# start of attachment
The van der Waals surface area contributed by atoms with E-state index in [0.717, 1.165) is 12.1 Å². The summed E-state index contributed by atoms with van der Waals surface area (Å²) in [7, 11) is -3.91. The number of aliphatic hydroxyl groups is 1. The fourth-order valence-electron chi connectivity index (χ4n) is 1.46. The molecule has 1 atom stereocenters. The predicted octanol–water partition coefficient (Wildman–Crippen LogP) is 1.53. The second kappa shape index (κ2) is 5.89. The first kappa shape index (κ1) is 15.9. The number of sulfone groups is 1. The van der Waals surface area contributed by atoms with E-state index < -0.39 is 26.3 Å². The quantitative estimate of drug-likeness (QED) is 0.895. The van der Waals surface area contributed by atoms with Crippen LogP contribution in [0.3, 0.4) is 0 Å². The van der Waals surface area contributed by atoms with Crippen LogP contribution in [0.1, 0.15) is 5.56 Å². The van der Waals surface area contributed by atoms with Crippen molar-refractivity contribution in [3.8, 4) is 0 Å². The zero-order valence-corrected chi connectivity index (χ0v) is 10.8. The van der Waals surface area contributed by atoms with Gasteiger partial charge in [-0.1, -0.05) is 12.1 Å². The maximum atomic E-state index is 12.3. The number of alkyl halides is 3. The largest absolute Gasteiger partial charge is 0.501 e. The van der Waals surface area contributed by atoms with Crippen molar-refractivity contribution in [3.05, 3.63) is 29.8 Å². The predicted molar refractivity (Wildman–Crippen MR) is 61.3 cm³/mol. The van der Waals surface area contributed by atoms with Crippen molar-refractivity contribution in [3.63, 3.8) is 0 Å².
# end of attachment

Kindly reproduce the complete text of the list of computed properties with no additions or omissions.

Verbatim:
The van der Waals surface area contributed by atoms with E-state index in [0.717, 1.165) is 12.1 Å². The summed E-state index contributed by atoms with van der Waals surface area (Å²) in [7, 11) is -3.91. The number of aliphatic hydroxyl groups is 1. The fourth-order valence-electron chi connectivity index (χ4n) is 1.46. The molecule has 1 atom stereocenters. The predicted octanol–water partition coefficient (Wildman–Crippen LogP) is 1.53. The second kappa shape index (κ2) is 5.89. The first kappa shape index (κ1) is 15.9. The number of sulfone groups is 1. The van der Waals surface area contributed by atoms with E-state index < -0.39 is 26.3 Å². The quantitative estimate of drug-likeness (QED) is 0.895. The van der Waals surface area contributed by atoms with Crippen LogP contribution in [0.3, 0.4) is 0 Å². The van der Waals surface area contributed by atoms with Crippen LogP contribution in [0.1, 0.15) is 5.56 Å². The van der Waals surface area contributed by atoms with Crippen molar-refractivity contribution in [3.8, 4) is 0 Å². The zero-order valence-corrected chi connectivity index (χ0v) is 10.8. The van der Waals surface area contributed by atoms with Gasteiger partial charge in [-0.1, -0.05) is 12.1 Å². The maximum atomic E-state index is 12.3. The number of alkyl halides is 3. The largest absolute Gasteiger partial charge is 0.501 e. The van der Waals surface area contributed by atoms with Crippen molar-refractivity contribution in [3.05, 3.63) is 29.8 Å². The predicted molar refractivity (Wildman–Crippen MR) is 61.3 cm³/mol. The van der Waals surface area contributed by atoms with Crippen molar-refractivity contribution in [3.63, 3.8) is 0 Å².